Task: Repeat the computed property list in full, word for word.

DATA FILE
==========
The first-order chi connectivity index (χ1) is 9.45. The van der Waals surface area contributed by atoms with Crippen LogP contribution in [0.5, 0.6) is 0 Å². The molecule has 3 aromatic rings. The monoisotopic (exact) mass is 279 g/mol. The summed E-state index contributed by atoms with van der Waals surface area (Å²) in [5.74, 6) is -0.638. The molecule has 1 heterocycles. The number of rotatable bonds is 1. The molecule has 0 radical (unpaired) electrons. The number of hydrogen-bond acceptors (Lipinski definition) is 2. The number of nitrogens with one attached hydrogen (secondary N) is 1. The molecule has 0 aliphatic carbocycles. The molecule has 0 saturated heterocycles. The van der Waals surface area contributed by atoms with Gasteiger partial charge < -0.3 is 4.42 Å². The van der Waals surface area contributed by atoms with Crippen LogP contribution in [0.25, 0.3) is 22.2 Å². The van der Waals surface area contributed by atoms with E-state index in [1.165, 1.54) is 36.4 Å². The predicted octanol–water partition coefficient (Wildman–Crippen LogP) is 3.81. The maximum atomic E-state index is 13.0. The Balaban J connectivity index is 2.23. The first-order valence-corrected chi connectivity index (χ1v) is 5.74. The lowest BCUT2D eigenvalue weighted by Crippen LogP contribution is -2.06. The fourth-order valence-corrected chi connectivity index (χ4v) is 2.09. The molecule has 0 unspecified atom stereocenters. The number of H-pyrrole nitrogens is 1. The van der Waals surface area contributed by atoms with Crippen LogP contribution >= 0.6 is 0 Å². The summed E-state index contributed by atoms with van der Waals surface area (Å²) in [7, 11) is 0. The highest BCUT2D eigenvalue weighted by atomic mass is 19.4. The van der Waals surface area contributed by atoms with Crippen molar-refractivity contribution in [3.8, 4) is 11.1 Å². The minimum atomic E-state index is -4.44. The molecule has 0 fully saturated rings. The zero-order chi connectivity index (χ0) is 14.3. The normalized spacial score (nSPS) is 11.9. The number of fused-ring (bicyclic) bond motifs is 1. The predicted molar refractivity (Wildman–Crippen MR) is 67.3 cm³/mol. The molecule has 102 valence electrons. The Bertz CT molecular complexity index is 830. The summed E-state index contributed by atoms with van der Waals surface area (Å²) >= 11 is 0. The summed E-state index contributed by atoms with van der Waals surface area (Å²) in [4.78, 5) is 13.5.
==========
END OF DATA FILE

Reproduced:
The first-order chi connectivity index (χ1) is 9.45. The van der Waals surface area contributed by atoms with Crippen LogP contribution in [0.5, 0.6) is 0 Å². The molecule has 3 aromatic rings. The monoisotopic (exact) mass is 279 g/mol. The summed E-state index contributed by atoms with van der Waals surface area (Å²) in [5.74, 6) is -0.638. The molecule has 1 heterocycles. The number of rotatable bonds is 1. The molecule has 0 radical (unpaired) electrons. The number of hydrogen-bond acceptors (Lipinski definition) is 2. The number of nitrogens with one attached hydrogen (secondary N) is 1. The molecule has 0 aliphatic carbocycles. The molecule has 0 saturated heterocycles. The van der Waals surface area contributed by atoms with Gasteiger partial charge < -0.3 is 4.42 Å². The van der Waals surface area contributed by atoms with Crippen LogP contribution in [0.25, 0.3) is 22.2 Å². The van der Waals surface area contributed by atoms with E-state index in [1.165, 1.54) is 36.4 Å². The predicted octanol–water partition coefficient (Wildman–Crippen LogP) is 3.81. The maximum atomic E-state index is 13.0. The Balaban J connectivity index is 2.23. The first-order valence-corrected chi connectivity index (χ1v) is 5.74. The lowest BCUT2D eigenvalue weighted by Crippen LogP contribution is -2.06. The fourth-order valence-corrected chi connectivity index (χ4v) is 2.09. The molecule has 0 unspecified atom stereocenters. The number of H-pyrrole nitrogens is 1. The van der Waals surface area contributed by atoms with Crippen LogP contribution >= 0.6 is 0 Å². The summed E-state index contributed by atoms with van der Waals surface area (Å²) in [7, 11) is 0. The highest BCUT2D eigenvalue weighted by atomic mass is 19.4. The van der Waals surface area contributed by atoms with Crippen molar-refractivity contribution in [3.8, 4) is 11.1 Å². The minimum atomic E-state index is -4.44. The molecule has 0 fully saturated rings. The zero-order chi connectivity index (χ0) is 14.3. The normalized spacial score (nSPS) is 11.9. The number of fused-ring (bicyclic) bond motifs is 1. The predicted molar refractivity (Wildman–Crippen MR) is 67.3 cm³/mol. The molecule has 102 valence electrons. The Bertz CT molecular complexity index is 830. The summed E-state index contributed by atoms with van der Waals surface area (Å²) >= 11 is 0. The summed E-state index contributed by atoms with van der Waals surface area (Å²) in [4.78, 5) is 13.5.